Another simple fix is to promote more group learning. In ongoing research led by Andrea Dittmann, we are finding that asking students to work together interdependently on a problem-solving task can lead groups of working-class students to outperform groups of their socioeconomically advantaged peers. Universities should therefore emphasize the value of working in groups; promote a community of peers who can navigate college together; and connect all students to the support of advisors or mentors.

The fact that changing the university culture can close—or even reverse—social class achievement gaps challenges the idea that working-class students are deficient. Instead, it suggests that many students do not reach their potential because the university culture is, in fact, not set up for students like them.

In our research with Stanford University research scientist MarYam Hamedani, we’ve found that it can be transformational to teach working-class students this critical lesson: Their setbacks in college are not because of their individual deficiencies, but instead due to contextual factors such as differences in preparation. In one orientation program designed to convey this message, a working-class student discussed how his background—going to a less rigorous high school and not having college-educated parents—led him to have a difficult time adjusting to college and making the right decisions for his future career. From this student’s story, incoming students learn that this student’s challenges aren’t because he is individually deficient or incapable, but because he comes from a different social class context. In our intervention studies, we’ve shown that simply being offered this lesson increases working-class students’ willingness to seek help and improves their grades throughout college. And further, all students can benefit from incorporating more contextual ways of thinking in college.

Together, this work suggests that policymakers, educators and practitioners will have greater success promoting the achievement of working-class students if they take a hard look at the cultures of universities themselves. Bridging resource and skill gaps is a necessary first step to helping these students achieve, but if we truly want to level the playing field, we must expand the culture of higher education to include interdependence as well as independence. That’s the best way to ensure that working-class students are neither labeled—nor rendered—deficient by the university culture, and to make the American dream more accessible to those who need it the most.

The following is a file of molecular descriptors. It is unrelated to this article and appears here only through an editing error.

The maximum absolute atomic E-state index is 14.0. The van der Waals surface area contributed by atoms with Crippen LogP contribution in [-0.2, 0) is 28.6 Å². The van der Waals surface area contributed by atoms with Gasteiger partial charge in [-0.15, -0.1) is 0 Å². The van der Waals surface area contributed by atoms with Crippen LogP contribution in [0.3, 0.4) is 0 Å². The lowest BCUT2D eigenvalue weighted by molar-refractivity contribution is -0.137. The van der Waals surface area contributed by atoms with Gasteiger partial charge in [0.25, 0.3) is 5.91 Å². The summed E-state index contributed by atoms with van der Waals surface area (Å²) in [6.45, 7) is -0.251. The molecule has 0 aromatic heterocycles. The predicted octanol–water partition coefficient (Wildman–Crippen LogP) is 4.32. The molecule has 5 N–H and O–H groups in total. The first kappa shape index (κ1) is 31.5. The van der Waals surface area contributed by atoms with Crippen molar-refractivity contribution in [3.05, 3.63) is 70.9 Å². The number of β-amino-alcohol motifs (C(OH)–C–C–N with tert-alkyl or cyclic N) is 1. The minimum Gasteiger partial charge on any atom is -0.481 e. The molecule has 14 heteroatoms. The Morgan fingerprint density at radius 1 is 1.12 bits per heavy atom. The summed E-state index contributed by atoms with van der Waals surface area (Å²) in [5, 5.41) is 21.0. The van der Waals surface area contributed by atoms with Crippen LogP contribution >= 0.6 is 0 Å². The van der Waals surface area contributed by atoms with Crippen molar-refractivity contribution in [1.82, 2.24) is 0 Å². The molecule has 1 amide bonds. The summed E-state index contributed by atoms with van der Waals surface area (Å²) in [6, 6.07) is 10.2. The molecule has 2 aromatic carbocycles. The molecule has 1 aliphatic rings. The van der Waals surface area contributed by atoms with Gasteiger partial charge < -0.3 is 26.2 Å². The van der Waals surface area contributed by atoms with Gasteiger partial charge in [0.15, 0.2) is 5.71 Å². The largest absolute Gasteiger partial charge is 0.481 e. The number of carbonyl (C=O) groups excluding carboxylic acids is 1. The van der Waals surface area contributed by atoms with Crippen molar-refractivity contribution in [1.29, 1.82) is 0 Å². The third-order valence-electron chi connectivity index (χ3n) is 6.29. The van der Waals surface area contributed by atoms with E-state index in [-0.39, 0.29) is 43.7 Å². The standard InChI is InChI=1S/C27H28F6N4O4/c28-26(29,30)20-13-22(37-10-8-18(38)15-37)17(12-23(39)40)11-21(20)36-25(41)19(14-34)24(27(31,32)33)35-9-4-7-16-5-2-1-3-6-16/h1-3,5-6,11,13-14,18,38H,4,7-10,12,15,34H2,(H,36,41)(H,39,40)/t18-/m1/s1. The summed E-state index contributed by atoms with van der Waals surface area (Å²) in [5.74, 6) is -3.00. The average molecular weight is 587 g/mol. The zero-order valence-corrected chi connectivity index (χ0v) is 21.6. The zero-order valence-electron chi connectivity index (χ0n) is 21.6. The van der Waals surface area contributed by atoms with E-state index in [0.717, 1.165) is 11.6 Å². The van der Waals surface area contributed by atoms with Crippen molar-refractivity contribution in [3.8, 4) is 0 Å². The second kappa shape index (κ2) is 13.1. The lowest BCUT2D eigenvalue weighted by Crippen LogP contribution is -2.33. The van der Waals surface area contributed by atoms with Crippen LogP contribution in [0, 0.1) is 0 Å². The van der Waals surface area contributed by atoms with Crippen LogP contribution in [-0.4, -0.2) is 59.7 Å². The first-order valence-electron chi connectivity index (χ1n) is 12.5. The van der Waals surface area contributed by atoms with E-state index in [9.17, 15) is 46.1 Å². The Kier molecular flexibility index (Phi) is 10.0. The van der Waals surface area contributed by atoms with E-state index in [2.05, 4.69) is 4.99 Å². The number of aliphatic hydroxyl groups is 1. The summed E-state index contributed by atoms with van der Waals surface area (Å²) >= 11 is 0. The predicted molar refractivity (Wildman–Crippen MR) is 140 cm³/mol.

Nicole Stephens is associate professor of Management and Organizations at the Kellogg School of Management at Northwestern University. Sarah Townsend  is the Kenneth King Stonier Assistant Professor of Business Administration at the University of Southern California Marshall School of Business.

Establishing a Strong Support System at College

Establishing a strong support system at university


Whether you are a student at college or university, higher education is one of the most challenging things that any individual can put themselves through. Without a doubt, being a student in college or university is a unique experience, allowing you to grow in ways you never thought were even possible. However, there will be moments of struggle and that is why having a reliable support system that genuinely cares about you and wants to help you succeed is more important than you could possibly imagine. This is especially true if you have moved away from home to attend college or university.

Finding your clique on campus

The first notable difference any student will notice is that unlike high school, you will not see familiar faces throughout the day. If you happen to notice someone who is in all of your classes, you should reach out to them as potential study mates. However, if there are no such students, you might find that it is exceptionally hard to build connections because everyone else is in a different faculty.

However, if you are outgoing and able to make friends easily, it is important to cultivate those relationships, so you have someone to depend on, rather than realising in your darkest moments that there is no one to reach out to.

Joining a club or community or talking to a counsellor